While courts consider a variety of factors in assessing whether an employee has met its burden of establishing a constructive discharge, a significant reduction in compensation is an important consideration in making such a determination. “Where the claim of constructive discharge is founded upon loss of pay, courts look to the compensation paid to comparable employees, the percentage of the reduction, and the reasonable expectations of the parties.” Integra Optics, Inc. v. Messina, 52 Misc.3d 1210(A) (Sup. Ct. Albany County 2016) (citing Scott v. Harris Interactive, Inc., 512 F. Appx. 25, 28 (2d Cir. 2013)). For example, in Kirsch v. Fleet Street Ltd., the Second Circuit upheld a jury finding of constructive discharge where the employer reduced the employee’s salary from $60,000 to $26,000. 148 F.3d 149, 161-62 (2d Cir. 1998). Similarly, in Morris v. N.Y. City Department of Sanitation, the District Court for the Southern District of New York found that the plaintiff had made a prima facie showing of constructive discharge by establishing that his salary would be reduced by $25,000 and his pension benefits would be curtailed. No. 99cv4376(WK), 2003 WL 1739009, at *5 (S.D.N.Y. April 2, 2003); see also Granser v. Box Tree South Ltd., 164 Misc. 2d 191, 196 (Sup. Ct. N.Y. County 1994) (New York trial court held that plaintiff’s allegations of a retaliatory demotion and a corresponding reduction in salary were [at the pleading stage] sufficient to state a claim of constructive discharge.)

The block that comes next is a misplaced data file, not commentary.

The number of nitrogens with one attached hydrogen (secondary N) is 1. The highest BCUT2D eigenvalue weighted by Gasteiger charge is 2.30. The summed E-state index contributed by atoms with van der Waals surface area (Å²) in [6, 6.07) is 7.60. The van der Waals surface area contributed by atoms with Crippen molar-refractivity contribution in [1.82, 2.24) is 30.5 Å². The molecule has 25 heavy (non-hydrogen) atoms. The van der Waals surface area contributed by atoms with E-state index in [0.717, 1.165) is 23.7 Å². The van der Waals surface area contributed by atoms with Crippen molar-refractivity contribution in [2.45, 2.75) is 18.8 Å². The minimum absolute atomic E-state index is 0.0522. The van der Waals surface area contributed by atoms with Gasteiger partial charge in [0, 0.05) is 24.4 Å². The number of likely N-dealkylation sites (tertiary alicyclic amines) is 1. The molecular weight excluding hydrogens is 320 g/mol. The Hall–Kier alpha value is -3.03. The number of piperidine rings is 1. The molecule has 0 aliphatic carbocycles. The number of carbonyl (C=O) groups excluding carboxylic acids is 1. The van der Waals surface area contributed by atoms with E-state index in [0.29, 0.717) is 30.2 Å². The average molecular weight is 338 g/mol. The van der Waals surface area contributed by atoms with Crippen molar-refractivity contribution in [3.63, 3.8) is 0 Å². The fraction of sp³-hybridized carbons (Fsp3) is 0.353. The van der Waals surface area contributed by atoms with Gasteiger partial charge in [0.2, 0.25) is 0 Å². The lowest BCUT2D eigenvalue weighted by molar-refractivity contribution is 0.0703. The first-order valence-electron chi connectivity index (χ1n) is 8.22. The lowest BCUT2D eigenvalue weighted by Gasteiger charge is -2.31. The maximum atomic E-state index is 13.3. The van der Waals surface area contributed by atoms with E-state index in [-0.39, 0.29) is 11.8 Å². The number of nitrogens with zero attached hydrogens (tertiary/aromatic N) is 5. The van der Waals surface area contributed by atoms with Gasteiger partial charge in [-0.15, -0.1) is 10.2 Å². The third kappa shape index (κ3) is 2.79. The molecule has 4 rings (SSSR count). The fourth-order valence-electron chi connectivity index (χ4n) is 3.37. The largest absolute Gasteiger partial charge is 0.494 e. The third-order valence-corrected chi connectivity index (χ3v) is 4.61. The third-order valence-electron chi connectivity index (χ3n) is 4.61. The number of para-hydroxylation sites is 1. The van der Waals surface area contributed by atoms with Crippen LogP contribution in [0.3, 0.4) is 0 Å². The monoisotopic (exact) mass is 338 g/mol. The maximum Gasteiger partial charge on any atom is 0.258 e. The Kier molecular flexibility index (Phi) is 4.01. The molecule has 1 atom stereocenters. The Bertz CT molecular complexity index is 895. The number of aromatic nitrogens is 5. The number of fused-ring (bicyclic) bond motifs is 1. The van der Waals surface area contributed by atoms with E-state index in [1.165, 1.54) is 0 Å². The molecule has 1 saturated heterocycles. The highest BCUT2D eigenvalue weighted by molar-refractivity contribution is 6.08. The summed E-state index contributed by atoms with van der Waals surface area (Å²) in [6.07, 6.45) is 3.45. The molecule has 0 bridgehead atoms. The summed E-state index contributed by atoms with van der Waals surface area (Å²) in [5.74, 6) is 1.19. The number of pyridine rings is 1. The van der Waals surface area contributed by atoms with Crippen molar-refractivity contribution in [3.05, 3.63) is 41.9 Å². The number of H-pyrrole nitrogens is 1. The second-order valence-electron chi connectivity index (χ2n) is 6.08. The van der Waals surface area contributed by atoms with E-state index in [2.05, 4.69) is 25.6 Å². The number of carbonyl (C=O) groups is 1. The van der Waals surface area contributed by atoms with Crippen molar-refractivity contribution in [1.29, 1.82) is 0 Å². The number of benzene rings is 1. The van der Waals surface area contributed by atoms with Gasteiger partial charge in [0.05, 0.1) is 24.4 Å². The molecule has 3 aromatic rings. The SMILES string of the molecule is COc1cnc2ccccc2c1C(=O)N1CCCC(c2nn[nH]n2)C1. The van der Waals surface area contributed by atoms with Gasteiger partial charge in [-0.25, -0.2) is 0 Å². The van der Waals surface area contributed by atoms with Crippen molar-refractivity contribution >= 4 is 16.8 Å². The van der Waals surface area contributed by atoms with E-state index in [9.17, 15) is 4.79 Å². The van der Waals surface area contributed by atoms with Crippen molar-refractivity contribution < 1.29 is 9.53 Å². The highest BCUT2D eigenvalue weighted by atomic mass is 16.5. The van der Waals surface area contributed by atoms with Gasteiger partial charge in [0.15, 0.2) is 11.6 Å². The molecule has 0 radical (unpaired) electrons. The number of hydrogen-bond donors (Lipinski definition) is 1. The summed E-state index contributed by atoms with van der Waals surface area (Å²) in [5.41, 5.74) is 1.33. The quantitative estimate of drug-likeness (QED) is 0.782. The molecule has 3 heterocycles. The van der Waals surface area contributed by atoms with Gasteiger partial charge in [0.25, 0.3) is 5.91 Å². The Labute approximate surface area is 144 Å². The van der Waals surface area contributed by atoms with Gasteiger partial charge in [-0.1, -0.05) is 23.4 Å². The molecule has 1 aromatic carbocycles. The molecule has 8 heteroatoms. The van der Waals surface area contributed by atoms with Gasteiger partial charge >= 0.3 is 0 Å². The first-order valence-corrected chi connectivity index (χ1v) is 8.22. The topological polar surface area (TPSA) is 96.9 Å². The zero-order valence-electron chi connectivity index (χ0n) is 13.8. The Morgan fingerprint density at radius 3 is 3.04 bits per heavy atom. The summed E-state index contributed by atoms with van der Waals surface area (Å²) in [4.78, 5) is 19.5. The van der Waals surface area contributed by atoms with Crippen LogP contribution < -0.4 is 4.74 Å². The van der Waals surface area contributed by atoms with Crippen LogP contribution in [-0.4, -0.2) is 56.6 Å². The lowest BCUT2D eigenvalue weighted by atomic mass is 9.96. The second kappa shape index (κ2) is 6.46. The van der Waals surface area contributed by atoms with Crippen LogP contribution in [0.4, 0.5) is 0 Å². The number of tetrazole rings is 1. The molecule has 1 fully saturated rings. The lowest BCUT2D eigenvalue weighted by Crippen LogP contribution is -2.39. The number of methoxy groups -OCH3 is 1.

Even where there is a substantial reduction in employee compensation, to establish constructive discharge is no light burden; the employee must show that the employer intentionally created an “intolerable workplace condition” by creating an atmosphere that was “so intolerable as to compel a reasonable person to leave” the job. Morris v. Schroder Capital Mgmt. Int’l, 7 N.Y.3d 616, 622 (2006) (quoting Lumpkin v. H.E.L.P. USA, No. 02cv5475, 2005 WL 839669, at *5 (E.D.N.Y. Jan. 7, 2005)); see also Petrosino v. Bell Atlantic, 385 F.3d 210, 229 (2d Cir. 2004); Integra Optics, Inc., 52 Misc.3d 1210(A), at *5. In both Kirsch and Morris, the reductions in compensation were substantial and the motivation behind those salary reductions was to make the employees’ working conditions so unbearable as to prompt the employees to quit. While Kirsch, Morris and Granser arose from claims of discrimination and wrongful termination, the arguments presented in Integra Optics, Inc. v. Messina – which was a restrictive covenant case – show that the constructive discharge doctrine is likely to be raised as a defense to enforcement of a former employees’ restrictive covenant obligations. See Integra Optics, Inc., 52 Misc.3d 1210(A), at *5.